The GPs from the practices randomised to the SDM-treatment arm are trained in the SDM approach during a two hours training session. During this session the study protocol is discussed as well as the SDM principle (see further) and the OPTIMAL decision support tool. By use of role-plays the SDM process will be practiced by the GPs.
Patients in the control practices will receive treatment-as-before. Also, the GPs will not be asked to engage in a SDM process, nor be trained to do this and they will not be offered the decision support tool. The GP will treat the patients as they were used to since the ending of the ADDITION study (2009), either following the national guidelines or the ADDITION intensive treatment algorithm, each with their respective targets .
Primary outcome will be the proportion of patients that achieve all the three treatment goals for HbA1c, blood pressure, and total cholesterol .In addition to identify determinants of better performing patients for the primary outcome will be performed taken into account the interaction of SDM with age, gender, education level, duration of diabetes and comorbidities.
The proportion of patients that achieve the all five treatment goals for HbA1c, blood pressure, total and LDL- cholesterol, body weight, and smoking.
The following patient reported outcomes: diabetes treatment satisfaction, perceived quality of life, health status, well-being, and coping style.
A process evaluation of the shared decision making ability of the general practitioners during the complete study. Outcome on GP level: the level of SDM-knowledge/attitude.
Measurements, data collection
Data about the patient’s socio-demographic background, the level of education, smoking status and whether the patient lives alone or together will be collected by patients’ self-report at baseline. HbA1c, blood pressure, body weight, total cholesterol and LDL-cholesterol, and smoking habits as well as patient characteristics (age, gender, duration of diabetes and comorbidities) will be reported every year by the GPs on a specific Case Report Form in both groups.
Blood pressure is measured by two measurements after at least 10 minutes rest, while participants are seated with the cuff on the predominant arm at the level of the heart, using an automatic sphygmomanometer. Height and body weight are measured in light indoor clothing and without shoes using a fixed rigid stadiometer and a scale respectively. Laboratory results (HbA1c, LDL-cholesterol) were obtained with case report from the GPs electronic records.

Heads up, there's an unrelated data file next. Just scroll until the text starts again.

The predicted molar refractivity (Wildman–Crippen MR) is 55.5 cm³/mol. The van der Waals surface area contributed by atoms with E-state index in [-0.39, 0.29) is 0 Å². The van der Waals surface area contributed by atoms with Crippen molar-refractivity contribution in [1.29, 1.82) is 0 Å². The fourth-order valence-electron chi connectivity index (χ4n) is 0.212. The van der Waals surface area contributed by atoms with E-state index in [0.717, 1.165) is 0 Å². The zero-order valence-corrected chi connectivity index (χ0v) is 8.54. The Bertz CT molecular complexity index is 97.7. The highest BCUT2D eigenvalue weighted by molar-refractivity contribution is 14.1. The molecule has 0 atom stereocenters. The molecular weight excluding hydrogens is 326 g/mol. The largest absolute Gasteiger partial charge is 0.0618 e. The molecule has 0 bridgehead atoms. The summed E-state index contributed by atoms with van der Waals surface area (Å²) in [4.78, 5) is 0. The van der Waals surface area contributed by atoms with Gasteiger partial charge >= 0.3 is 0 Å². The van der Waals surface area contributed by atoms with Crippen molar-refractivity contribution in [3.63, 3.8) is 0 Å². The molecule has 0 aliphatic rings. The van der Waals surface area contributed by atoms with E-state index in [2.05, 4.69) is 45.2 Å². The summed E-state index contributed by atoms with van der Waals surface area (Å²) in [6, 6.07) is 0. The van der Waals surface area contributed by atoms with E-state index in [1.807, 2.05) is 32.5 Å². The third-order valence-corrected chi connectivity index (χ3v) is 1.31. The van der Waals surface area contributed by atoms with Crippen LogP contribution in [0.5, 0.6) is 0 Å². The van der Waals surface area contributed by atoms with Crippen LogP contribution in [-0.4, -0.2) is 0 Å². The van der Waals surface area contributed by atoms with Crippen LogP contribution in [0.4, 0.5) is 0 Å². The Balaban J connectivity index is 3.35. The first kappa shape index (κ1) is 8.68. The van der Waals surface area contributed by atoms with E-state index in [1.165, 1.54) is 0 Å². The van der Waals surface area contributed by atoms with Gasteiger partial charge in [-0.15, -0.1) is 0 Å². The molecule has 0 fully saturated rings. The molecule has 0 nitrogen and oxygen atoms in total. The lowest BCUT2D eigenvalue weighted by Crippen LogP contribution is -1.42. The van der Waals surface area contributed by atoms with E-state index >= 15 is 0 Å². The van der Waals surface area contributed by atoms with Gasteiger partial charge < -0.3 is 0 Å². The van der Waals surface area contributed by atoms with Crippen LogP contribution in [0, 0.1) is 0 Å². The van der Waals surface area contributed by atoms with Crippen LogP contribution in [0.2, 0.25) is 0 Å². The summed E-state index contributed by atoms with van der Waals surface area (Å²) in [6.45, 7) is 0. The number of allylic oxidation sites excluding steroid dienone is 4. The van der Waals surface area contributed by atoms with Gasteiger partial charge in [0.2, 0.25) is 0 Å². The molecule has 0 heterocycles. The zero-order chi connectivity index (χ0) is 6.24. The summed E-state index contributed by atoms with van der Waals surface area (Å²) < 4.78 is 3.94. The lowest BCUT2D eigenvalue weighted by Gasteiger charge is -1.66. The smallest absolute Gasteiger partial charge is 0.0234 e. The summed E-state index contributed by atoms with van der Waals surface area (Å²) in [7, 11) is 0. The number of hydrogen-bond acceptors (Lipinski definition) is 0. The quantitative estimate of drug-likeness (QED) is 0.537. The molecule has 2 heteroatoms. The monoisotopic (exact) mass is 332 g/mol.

Participants in both groups will be asked to complete and return the following questionnaires baseline and after 24 months at home.
the Diabetes Treatment Satisfaction Questionnaire (DTSQ)  which includes 8 items; scores range from 0 (very dissatisfied) to 6 (very satisfied), totally from 0 to 48. The DTSQ is reliable, valid and sensitive to change in diabetes patients ;
the Audit of Diabetes Dependent Quality of Life (ADD QoL-19), which measures the perceived impact of diabetes on the quality of life; it includes 19 items, ranging from -3 to 3 on different questions, with 0 as the neutral score. Scores below 0 reflect a negative influence of the item on quality of life, and all above 0 reflect positive influences. The impact scores are weighted (impact rating x importance rating), so the actual scores per item can range from -9 to 9. The ADDQoL-19 has good psychometric properties and provides clinicians and researchers with a useful tool for comprehensively assessing quality of life in adults with T2DM ;
the Well-Being Questionnaire (W-BQ12) that consists of 12-items in three 4-item subscales: negative well-being (item 1-4, higher score reflects a greater sense of negative well-being), energy (items 6 and 7 are reversed, and then together with 5 and 8 form the total amount of energy) and positive well-being (items 9-12, the higher the score the greater the sense of positive well-being). The total score ranges from 0 to 36 and is called the general well-being score. Higher scores indicate a higher overall sense of well-being ;